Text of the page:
spa-crawler

Crawl 100% JS single page apps with phantomjs and node.

spa-crawler

Crawl 100% JS single page apps with phantomjs and node.

npm install spa-crawler --save

Single page apps are great (at a lot of things), but not so great at others. One of those not-so-great things is that they aren't easily crawlable. This is a module that uses phantomjs and node to crawl single page apps.

Note: if you find that you really badly need to crawl your single page app, a single page app might not be the best solution to whatever problem you are trying to solve.

That being said, I think the fact that this is possible is just really cool and that's why I built it.

Here's an example to use this in conjunction with moonboots-express which is a module that streamlines single page app development in Express. You can run this example with npm start.

// For the single page app 
var Moonboots = require('moonboots-express');
var express = require('express');
var app = express();
 
// The crawler 
var Crawler = require('..');
 
// Create a server for the single page app 
var moonboots = new Moonboots({
    server: app,
    moonboots: {
        main: __dirname + '/clientapp/app.js',
        libraries: [__dirname + '/../node_modules/jquery/dist/jquery.js'],
        stylesheets: [__dirname + '/clientapp/styles.css']
    }
});
app.listen(3010);
 
// Configure the crawler 
var spaCrawler = new Crawler({
    // Passed directly to `rndr-me` 
    rndr: {
        // The single page app should emit this event 
        // when it is done rendering each page 
        readyEvent: 'rendered'
    },
    // The initial url of the single page app 
    app: 'http://127.0.0.1:3010/'
});
 
 
// Start out crawler when our app is ready and listen for urls 
moonboots.on('ready', function () {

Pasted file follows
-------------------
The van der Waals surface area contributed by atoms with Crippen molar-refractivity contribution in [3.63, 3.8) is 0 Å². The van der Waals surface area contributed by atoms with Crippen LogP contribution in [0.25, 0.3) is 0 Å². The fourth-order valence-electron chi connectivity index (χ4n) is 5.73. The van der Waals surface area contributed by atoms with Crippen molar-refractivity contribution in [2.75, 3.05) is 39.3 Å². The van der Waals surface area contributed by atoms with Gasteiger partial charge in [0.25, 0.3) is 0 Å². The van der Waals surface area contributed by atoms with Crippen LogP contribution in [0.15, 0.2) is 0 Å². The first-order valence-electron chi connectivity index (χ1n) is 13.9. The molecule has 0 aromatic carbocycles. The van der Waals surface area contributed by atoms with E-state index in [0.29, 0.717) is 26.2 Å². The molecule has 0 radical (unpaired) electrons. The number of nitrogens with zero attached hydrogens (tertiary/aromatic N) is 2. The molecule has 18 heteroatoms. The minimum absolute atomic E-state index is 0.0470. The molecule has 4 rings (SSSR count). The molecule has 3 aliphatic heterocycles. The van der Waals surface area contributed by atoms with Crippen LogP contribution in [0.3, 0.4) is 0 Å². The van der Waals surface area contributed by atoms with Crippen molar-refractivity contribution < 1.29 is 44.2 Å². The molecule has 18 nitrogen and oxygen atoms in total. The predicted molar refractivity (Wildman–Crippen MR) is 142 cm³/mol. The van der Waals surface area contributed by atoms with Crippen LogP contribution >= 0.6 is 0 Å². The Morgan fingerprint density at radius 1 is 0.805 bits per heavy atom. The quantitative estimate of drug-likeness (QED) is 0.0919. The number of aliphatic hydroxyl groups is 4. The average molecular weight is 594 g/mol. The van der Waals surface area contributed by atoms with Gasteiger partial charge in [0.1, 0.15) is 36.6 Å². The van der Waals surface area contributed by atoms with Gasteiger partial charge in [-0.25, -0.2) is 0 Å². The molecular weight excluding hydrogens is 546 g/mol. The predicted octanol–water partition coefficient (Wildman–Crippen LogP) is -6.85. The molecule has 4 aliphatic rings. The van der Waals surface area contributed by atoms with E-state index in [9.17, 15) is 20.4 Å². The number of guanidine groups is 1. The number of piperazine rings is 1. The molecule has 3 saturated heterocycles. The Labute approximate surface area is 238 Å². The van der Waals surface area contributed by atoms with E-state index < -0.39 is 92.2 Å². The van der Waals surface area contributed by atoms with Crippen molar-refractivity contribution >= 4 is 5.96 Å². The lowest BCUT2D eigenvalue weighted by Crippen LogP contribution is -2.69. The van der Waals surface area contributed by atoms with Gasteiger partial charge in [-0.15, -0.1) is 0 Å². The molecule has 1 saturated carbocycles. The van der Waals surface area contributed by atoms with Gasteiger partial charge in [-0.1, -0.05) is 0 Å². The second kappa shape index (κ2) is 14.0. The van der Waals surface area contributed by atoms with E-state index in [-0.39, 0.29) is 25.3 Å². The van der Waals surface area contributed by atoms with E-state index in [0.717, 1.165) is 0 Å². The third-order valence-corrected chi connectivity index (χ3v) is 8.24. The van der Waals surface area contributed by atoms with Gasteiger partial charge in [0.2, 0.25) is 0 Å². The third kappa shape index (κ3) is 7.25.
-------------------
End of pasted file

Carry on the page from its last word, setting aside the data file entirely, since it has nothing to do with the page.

spaCrawler.start().crawler
        // Log each url 
        .on('spaurl', console.log)
        // When the crawler is done, kill the process 
        .on('complete', function () {
            process.exit(0);
        });
});

The above code will output:

$ npm start
 
http://127.0.0.1:3010/
http://127.0.0.1:3010/page1
http://127.0.0.1:3010/page3
http://127.0.0.1:3010/page2

The single page app in the example above is in sample/clientapp. Check out the code or run npm run sample-server and go to http://127.0.0.1:3010 to see what the rendered HTML looks like. Also check out the source to see that it's just a <script> tag.

  • app (required): This is the url of the initial page of the single page app that you wish to crawl.
  • rndr (default {}): This object is passed directly to rndr-me. You can use all the options that are available in its documentation. Note: there is a default port 8001 and a default readyEvent rendered that will be set on the rndr server.
  • crawler (default: {}): This object is passed directly to simplecrawler. You can use all the options that are available in its documentation, except host, initialPath, initialPort, and initialProtocol. You should use the app option to specify these.
  • delayStart (default: 2000): Number in milliseconds to wait until the crawler starts. This usually doesn't need to be changed but I've had cases where the rndr-me server wasn't started in time, causing the crawl to stop after the initial path.

spa-crawler utilizes rndr-me, which has a very apt description "an HTTP server that uses PhantomJS to render HTML".

One caveat to using it this way, is that you will almost always want to use the readyEvent option. See the api for specific instructions on how to do that.

This is because most single page apps will not be ready when the window.load event fires (which is what rndr-me listens to by default). In my tests even the most basic use of Backbone + writing to the DOM once had race conditions where it wouldn't always be ready.

Each instance of spa-crawler will have a crawler property. This property will emit all the same events as simplecrawler. There is also one additional event:

  • spaurl (url): Fired for each unique url found within the single page app.
  • start: Starts the rndr-me server and the crawler.
  • killRndr: Kills the rndr-me server.

Run npm test.

Run npm start to see the sample crawler run. Or run npm run sample-server to examine the sample single page app at http://127.0.0.1:3010.

#License

MIT